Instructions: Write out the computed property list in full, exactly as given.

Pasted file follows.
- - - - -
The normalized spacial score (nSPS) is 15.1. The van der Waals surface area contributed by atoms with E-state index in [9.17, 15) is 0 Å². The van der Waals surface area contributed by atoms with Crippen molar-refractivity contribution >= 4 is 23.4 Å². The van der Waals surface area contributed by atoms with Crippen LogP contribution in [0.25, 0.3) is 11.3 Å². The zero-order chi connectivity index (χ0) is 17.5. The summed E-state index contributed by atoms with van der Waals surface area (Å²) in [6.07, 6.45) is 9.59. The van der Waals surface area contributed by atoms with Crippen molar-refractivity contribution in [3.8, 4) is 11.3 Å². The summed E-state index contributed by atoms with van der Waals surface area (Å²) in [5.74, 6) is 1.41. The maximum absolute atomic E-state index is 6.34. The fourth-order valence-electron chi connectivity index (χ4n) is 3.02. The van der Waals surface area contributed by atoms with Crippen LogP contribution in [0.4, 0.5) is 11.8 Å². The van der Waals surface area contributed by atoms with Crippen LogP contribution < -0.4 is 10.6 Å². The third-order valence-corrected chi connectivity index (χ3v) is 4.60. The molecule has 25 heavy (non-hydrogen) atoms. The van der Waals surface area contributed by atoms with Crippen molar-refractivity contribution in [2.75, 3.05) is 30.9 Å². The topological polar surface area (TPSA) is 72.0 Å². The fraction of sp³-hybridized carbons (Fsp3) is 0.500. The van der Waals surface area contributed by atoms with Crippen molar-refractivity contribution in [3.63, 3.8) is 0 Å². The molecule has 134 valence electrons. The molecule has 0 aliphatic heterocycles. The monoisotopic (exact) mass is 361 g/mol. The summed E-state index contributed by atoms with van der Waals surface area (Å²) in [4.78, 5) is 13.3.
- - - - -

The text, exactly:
The normalized spacial score (nSPS) is 15.1. The van der Waals surface area contributed by atoms with E-state index in [9.17, 15) is 0 Å². The van der Waals surface area contributed by atoms with Crippen molar-refractivity contribution >= 4 is 23.4 Å². The van der Waals surface area contributed by atoms with Crippen LogP contribution in [0.25, 0.3) is 11.3 Å². The zero-order chi connectivity index (χ0) is 17.5. The summed E-state index contributed by atoms with van der Waals surface area (Å²) in [6.07, 6.45) is 9.59. The van der Waals surface area contributed by atoms with Crippen molar-refractivity contribution in [3.8, 4) is 11.3 Å². The summed E-state index contributed by atoms with van der Waals surface area (Å²) in [5.74, 6) is 1.41. The maximum absolute atomic E-state index is 6.34. The fourth-order valence-electron chi connectivity index (χ4n) is 3.02. The van der Waals surface area contributed by atoms with Crippen LogP contribution in [0.4, 0.5) is 11.8 Å². The van der Waals surface area contributed by atoms with Crippen LogP contribution < -0.4 is 10.6 Å². The third-order valence-corrected chi connectivity index (χ3v) is 4.60. The molecule has 25 heavy (non-hydrogen) atoms. The van der Waals surface area contributed by atoms with Crippen molar-refractivity contribution in [2.75, 3.05) is 30.9 Å². The topological polar surface area (TPSA) is 72.0 Å². The fraction of sp³-hybridized carbons (Fsp3) is 0.500. The van der Waals surface area contributed by atoms with Crippen molar-refractivity contribution in [3.63, 3.8) is 0 Å². The molecule has 134 valence electrons. The molecule has 0 aliphatic heterocycles. The monoisotopic (exact) mass is 361 g/mol. The summed E-state index contributed by atoms with van der Waals surface area (Å²) in [4.78, 5) is 13.3.